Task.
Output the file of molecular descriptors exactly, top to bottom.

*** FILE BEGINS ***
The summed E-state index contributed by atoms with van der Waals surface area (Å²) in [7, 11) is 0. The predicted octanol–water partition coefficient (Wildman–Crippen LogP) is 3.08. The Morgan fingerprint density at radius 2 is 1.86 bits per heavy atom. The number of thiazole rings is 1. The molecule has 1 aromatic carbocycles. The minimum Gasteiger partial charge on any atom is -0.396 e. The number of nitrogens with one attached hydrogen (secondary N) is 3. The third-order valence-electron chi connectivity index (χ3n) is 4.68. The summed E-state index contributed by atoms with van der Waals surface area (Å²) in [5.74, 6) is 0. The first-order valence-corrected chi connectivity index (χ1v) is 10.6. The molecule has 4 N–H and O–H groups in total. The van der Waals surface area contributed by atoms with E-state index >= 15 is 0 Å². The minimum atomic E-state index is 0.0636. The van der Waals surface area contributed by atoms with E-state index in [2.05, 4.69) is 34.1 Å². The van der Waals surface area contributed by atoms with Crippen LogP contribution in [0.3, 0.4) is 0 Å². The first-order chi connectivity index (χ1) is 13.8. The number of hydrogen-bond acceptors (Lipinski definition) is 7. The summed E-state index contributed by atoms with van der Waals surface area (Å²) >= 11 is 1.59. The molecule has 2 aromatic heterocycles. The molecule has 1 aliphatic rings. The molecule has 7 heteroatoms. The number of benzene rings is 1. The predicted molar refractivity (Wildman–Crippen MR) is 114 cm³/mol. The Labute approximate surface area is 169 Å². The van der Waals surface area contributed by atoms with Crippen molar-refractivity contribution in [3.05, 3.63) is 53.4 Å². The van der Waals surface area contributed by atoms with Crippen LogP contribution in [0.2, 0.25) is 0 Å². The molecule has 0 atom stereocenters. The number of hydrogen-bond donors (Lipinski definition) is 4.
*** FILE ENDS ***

The summed E-state index contributed by atoms with van der Waals surface area (Å²) in [7, 11) is 0. The predicted octanol–water partition coefficient (Wildman–Crippen LogP) is 3.08. The Morgan fingerprint density at radius 2 is 1.86 bits per heavy atom. The number of thiazole rings is 1. The molecule has 1 aromatic carbocycles. The minimum Gasteiger partial charge on any atom is -0.396 e. The number of nitrogens with one attached hydrogen (secondary N) is 3. The third-order valence-electron chi connectivity index (χ3n) is 4.68. The summed E-state index contributed by atoms with van der Waals surface area (Å²) in [5.74, 6) is 0. The first-order valence-corrected chi connectivity index (χ1v) is 10.6. The molecule has 4 N–H and O–H groups in total. The van der Waals surface area contributed by atoms with E-state index >= 15 is 0 Å². The minimum atomic E-state index is 0.0636. The van der Waals surface area contributed by atoms with E-state index in [2.05, 4.69) is 34.1 Å². The van der Waals surface area contributed by atoms with Crippen LogP contribution in [0.3, 0.4) is 0 Å². The first-order chi connectivity index (χ1) is 13.8. The number of hydrogen-bond acceptors (Lipinski definition) is 7. The summed E-state index contributed by atoms with van der Waals surface area (Å²) >= 11 is 1.59. The molecule has 2 aromatic heterocycles. The molecule has 1 aliphatic rings. The molecule has 7 heteroatoms. The number of benzene rings is 1. The predicted molar refractivity (Wildman–Crippen MR) is 114 cm³/mol. The Labute approximate surface area is 169 Å². The van der Waals surface area contributed by atoms with Crippen molar-refractivity contribution in [3.05, 3.63) is 53.4 Å². The van der Waals surface area contributed by atoms with Crippen LogP contribution in [0.2, 0.25) is 0 Å². The molecule has 0 atom stereocenters. The number of hydrogen-bond donors (Lipinski definition) is 4.